What are the ends of education? How do various conceptions of the human person influence our understanding of education? What does a liberal arts education look like in an educational system dominated by specialized fields of study and focused on credentials and skills? How do friendship and community relate to education?
As I wrote recently in Public Discourse, my experience as a student and professor has helped me understand how important philosophical anthropology—our understanding of the nature of the human person—is to developing a pedagogical approach to learning, especially in our current moment of cultural and political fragmentation. Faulty anthropologies will lead us astray. But a sound philosophical anthropology—understanding our essence as humans made to know, love, and serve others and God—can help us get person-centered education right.
In addition to my work as a professor, I also live out my vision of person-centered education through my involvement in the Scala Foundation. The Scala Foundation is an academic initiative with a mission to renew classical liberal arts education and generate communities of friendship that support the integration of learning and vocational development. In July 2018, for the second year in a row, fourteen students from ten universities across the United States gathered with me for a Scala seminar hosted at Oxford University and Ampleforth Abbey, a men’s Benedictine monastery near York. For twelve days, we read twenty-six authors and hundreds of pages of text on topics such as liberal arts education, faith and reason, and integrated communities of learning.
Within the philosophy of education, there is an important and ongoing debate between those who hold a liberal approach to learning (seeing learning as an end in and of itself) and a pragmatic approach (seeing learning as a means to some other end, such as earning money or making useful scientific discoveries). American culture is strongly pragmatic, so it’s no surprise that we tend to think of education in such ways: what skills do I learn? How is this related to my experience? Modern advocates of the liberal model of education—many of whom we read in our seminar—are aware of these pragmatic concerns. But pragmatic concerns simply cannot replace the pursuit of truth and the good of gaining knowledge for the sake of knowing.
Writing in 1943, in part as a critique of Soviet and Nazi forms of education that sought to maximize industrial power while suppressing individual freedom, philosopher and educator Jacques Maritain described the aim of education:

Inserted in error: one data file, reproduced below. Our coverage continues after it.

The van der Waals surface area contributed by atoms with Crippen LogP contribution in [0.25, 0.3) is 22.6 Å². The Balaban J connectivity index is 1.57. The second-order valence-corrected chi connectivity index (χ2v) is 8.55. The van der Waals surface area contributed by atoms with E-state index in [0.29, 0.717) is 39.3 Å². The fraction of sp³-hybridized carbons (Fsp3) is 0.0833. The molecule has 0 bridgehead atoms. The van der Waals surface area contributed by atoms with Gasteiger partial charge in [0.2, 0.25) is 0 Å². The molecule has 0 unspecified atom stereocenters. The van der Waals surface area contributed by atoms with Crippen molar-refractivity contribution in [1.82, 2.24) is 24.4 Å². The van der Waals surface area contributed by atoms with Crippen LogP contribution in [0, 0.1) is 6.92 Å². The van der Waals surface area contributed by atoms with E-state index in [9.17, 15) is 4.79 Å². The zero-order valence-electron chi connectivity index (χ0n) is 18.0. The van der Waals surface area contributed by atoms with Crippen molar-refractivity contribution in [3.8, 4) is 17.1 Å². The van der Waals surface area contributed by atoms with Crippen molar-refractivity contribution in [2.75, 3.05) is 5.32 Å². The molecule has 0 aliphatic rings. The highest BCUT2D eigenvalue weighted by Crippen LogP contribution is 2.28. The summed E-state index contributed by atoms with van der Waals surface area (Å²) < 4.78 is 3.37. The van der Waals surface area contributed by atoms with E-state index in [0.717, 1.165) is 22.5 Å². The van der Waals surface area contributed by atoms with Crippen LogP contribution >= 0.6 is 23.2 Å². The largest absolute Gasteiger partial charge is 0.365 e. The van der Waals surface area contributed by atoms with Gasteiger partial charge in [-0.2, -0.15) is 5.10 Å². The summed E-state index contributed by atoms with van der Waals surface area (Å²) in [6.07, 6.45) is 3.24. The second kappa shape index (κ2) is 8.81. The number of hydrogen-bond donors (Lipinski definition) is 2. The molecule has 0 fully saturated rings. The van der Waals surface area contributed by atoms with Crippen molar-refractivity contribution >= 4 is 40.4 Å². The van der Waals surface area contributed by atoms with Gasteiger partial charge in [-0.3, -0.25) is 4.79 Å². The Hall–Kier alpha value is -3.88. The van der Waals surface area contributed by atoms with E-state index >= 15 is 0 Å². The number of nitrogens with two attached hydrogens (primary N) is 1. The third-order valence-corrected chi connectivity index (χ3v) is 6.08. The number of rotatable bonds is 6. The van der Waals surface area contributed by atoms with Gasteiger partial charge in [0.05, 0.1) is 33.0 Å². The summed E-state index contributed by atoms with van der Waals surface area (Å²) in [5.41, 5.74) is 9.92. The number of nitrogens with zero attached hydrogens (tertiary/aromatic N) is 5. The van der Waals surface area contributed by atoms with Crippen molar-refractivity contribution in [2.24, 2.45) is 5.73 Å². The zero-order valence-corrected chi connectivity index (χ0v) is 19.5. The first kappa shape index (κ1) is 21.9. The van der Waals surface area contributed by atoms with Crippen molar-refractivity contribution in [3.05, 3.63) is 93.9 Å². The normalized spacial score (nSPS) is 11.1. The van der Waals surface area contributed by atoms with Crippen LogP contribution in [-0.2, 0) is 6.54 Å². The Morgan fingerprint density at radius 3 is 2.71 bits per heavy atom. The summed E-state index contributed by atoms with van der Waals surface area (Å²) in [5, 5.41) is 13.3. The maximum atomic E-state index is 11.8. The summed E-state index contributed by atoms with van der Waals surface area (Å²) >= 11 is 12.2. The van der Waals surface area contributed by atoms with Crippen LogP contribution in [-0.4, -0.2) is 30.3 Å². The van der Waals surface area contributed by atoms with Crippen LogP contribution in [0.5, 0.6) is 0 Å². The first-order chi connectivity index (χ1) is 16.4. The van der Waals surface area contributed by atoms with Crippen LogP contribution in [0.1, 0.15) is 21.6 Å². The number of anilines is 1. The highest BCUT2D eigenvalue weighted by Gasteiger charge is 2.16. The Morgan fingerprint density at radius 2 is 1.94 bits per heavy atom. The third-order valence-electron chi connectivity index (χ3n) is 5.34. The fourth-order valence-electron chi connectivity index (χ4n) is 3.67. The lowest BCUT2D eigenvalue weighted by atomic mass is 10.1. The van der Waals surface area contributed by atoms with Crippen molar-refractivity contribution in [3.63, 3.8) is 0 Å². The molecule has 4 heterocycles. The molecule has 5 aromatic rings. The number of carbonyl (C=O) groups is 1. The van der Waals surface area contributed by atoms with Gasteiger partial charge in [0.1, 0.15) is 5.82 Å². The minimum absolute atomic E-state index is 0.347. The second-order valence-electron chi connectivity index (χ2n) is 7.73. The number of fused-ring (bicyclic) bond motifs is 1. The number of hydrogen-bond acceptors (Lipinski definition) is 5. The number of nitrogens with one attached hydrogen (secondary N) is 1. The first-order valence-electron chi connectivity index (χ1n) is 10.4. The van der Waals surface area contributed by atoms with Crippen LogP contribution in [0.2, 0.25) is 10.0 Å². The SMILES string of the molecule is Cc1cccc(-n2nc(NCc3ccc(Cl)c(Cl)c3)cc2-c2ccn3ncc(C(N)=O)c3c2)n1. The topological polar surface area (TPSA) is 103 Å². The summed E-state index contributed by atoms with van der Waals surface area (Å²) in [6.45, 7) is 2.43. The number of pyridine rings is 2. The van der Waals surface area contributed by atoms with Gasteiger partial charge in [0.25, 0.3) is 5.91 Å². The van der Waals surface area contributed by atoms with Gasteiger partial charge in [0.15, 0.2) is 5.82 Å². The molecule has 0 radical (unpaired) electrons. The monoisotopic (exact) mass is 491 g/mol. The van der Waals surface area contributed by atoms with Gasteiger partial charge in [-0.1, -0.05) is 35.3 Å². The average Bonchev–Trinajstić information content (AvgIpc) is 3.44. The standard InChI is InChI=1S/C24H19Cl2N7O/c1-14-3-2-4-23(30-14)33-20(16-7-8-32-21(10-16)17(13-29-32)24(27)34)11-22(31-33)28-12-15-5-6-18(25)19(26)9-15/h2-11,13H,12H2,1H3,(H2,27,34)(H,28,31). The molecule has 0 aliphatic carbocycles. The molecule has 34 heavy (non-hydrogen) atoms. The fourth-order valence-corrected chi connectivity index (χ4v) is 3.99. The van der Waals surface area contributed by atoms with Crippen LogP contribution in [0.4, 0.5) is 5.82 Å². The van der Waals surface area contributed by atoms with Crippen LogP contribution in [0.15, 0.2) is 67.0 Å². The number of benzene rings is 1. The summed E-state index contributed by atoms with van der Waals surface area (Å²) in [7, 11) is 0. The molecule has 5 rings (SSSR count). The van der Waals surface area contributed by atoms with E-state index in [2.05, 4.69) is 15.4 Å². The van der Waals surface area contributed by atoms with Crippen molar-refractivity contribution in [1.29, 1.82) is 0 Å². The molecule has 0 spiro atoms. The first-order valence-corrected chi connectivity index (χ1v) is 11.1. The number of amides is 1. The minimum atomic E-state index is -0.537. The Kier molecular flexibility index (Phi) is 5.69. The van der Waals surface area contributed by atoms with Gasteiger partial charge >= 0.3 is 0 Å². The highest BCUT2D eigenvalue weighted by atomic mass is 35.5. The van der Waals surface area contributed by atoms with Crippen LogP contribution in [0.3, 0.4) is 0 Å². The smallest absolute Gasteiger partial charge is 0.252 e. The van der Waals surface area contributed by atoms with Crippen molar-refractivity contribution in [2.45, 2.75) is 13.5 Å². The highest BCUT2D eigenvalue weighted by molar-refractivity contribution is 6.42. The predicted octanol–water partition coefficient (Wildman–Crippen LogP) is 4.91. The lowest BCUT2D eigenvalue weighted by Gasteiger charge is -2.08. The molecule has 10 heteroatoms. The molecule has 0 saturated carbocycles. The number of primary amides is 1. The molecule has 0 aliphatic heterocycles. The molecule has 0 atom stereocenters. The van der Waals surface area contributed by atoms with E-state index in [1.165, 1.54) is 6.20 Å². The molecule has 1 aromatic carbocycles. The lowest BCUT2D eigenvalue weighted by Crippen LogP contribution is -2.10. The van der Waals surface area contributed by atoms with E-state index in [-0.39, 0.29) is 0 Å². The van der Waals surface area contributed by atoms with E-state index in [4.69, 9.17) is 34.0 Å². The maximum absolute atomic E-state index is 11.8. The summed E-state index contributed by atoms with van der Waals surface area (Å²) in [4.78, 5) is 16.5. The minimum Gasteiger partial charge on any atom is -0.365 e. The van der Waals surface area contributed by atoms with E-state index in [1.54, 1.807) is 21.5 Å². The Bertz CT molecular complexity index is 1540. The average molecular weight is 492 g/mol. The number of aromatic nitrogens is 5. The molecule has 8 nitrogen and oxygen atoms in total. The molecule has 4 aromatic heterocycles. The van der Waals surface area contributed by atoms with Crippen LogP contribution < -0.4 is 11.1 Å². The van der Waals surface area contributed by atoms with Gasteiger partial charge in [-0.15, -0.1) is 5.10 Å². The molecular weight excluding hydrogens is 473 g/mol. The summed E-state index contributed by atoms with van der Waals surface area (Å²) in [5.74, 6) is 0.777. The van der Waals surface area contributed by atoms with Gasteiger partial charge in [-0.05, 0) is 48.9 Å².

to guide man in the evolving dynamism through which he shapes himself as a human person—armed with knowledge, strength of judgment, and moral virtues—while at the same time conveying to him the spiritual heritage of the nation and the civilization in which he is involved, and preserving in this way the century-old achievements of generations.
By no means would Maritain disregard the utilitarian, pragmatic ends of education. Nor would I. Nor would other proponents of liberal education, such as John Henry Newman and Leo Strauss (whose work was also discussed in our seminar.) But Maritain’s warning was as timely then as it is now: if we focus on education as a way to acquire skills or credentials, we can lose sight of the dignity and value of every human person—the source of the creativity and diversity that is part of the dynamism of education.
A Pragmatic Approach to Education and Why it is Insufficient
Jacques Maritain was a friendly critic of the pragmatist view of education. He argued that problem-solving, the crux of John Dewey’s or Paulo Freire’s approach to education, can’t be the end of education. Learning often occurs in response to an intuition or an insight that prompts us to pursue a new avenue of knowledge. Problem-solving is, indeed, important, but not all discoveries are practical. That is because Maritain agreed with one key idea of personalism: humans are not just material. We also have an inner depth.
As much as Maritain praised efforts to develop new pedagogical techniques and test the acquisition of knowledge, he warned against the temptation to turn our tools and tests into idols. Humans are not pure instruments applying other instruments. The value of a person is not how much they produce for the economy nor how they score on a test.
While Maritain was a devout Catholic who strongly valued moral character, he argued that the end of the university is not character education per se. For democracy to flourish, Maritain argued that it is not sufficient to discipline the will to accord with the moral code of a particular religion or culture. Democracy is a form of self-government, and for self-government to triumph over tyranny, universities need to form our intelligence and reason so that we can freely choose the good. Thus, universities need to form reason in order to guide our conscience towards the use of practical reason in service of the common good.
The utilitarian, pragmatist, and moral ends of education, Maritain argued, are best pursued when our educational systems are built on a full picture of the human person; that is, a being endowed with uniqueness, freedom and creativity, and service for the common good.
Maritain’s views on education are still relevant today. As David Brooks warned, our culture dehumanizes us in so many ways. In a recent New York Times column, Brooks observed that